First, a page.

In fall 2012, Feinberg's entering medical students began a new curriculum, organized into three phases and emphasizing integration of four main curricular elements: science in medicine, clinical medicine, health & society, and professional development. The goal of the renewal process is to build a more learner-centered educational program that (1) fully integrates scientific principles in a clinical context; (2) stimulates inquiry and investigation; (3) has an assessment system that comprehensively evaluates student achievement in each of the core competencies; (4) reinforces a culture of learning, teamwork, and excellence; (5) is flexible and able to meet the unique needs of individual students as they learn and differentiate.[20]

For medical students, the school offers four-year dual degree programs, which combine the Doctor of Medicine (MD) degree with a Master of Public Health (MPH), a Master of Arts in Medical Humanities and Bioethics, or a Master of Science in Healthcare Quality and Patient Safety (MS). Students electing to pursue the additional degrees enroll in evening classes and graduate with both degrees. Two MD/PhD programs are offered, one in combination with Northwestern University's Graduate School (Medical Scientist Training Program) and one with the University's Institute for Neuroscience.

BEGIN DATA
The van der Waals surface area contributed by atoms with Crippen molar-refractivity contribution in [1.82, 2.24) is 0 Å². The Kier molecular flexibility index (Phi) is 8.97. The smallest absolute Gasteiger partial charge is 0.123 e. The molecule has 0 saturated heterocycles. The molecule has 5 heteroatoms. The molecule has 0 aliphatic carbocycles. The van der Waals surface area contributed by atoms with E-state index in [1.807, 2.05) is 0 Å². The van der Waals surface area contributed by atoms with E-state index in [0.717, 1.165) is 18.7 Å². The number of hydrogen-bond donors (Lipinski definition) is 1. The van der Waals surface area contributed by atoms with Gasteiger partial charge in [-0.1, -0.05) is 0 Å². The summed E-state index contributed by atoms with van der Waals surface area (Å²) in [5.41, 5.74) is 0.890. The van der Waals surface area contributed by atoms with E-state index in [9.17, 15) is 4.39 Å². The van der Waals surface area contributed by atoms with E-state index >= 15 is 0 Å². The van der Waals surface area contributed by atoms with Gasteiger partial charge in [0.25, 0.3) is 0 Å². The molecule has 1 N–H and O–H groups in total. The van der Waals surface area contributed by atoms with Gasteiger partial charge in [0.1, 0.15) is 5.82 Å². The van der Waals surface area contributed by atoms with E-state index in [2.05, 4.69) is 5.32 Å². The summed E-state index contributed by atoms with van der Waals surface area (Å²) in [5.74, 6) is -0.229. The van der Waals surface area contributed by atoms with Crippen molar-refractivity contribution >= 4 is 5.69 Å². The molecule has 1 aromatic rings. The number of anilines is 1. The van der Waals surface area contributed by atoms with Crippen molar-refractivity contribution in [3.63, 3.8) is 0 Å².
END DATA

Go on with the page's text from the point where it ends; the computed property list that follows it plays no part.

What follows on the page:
The school also offers graduate degree programs, some in combination with other Northwestern University professional schools:

  • Doctor of Philosophy (PhD) in basic science programs such as Biological Sciences and Clinical Psychology, and public health programs such as Health and Biomedical Informatics, Health Services and Outcomes Research, Epidemiology, and Translational Outcomes Science
  • Doctor of Physical Therapy (DPT)
  • Master of Medical Science (MMSc) in Physician Assistant Studies
  • Master of Public Health (MPH)
  • Master of Science (MS) in programs such as Epidemiology and Biostatistics, Clinical Investigation, Genetic Counseling, Regulatory Compliance, or Healthcare Quality and Patient Safety
  • Master of Medical Informatics (MMI)
  • Master of Prosthetics and Orthotics (MPO)

Additionally, the school offers a BS/MD degree through the Honors Program in Medical Education (HPME), a seven-year combined undergraduate and medical school program.

Research[edit]

According to public financial data for Feinberg, support for competitive research grants from all external sources totaled $402.7 million in academic year 2014-2015.[21] In 2015, Feinberg ranked 18th for NIH funding among American medical schools.[22] The medical school houses more than 30 Core Facilities, including a Bioinformatics Consulting Core, Genomics Core and Human Embryonic and Induced Pluripotent Stem Cell Core.[23]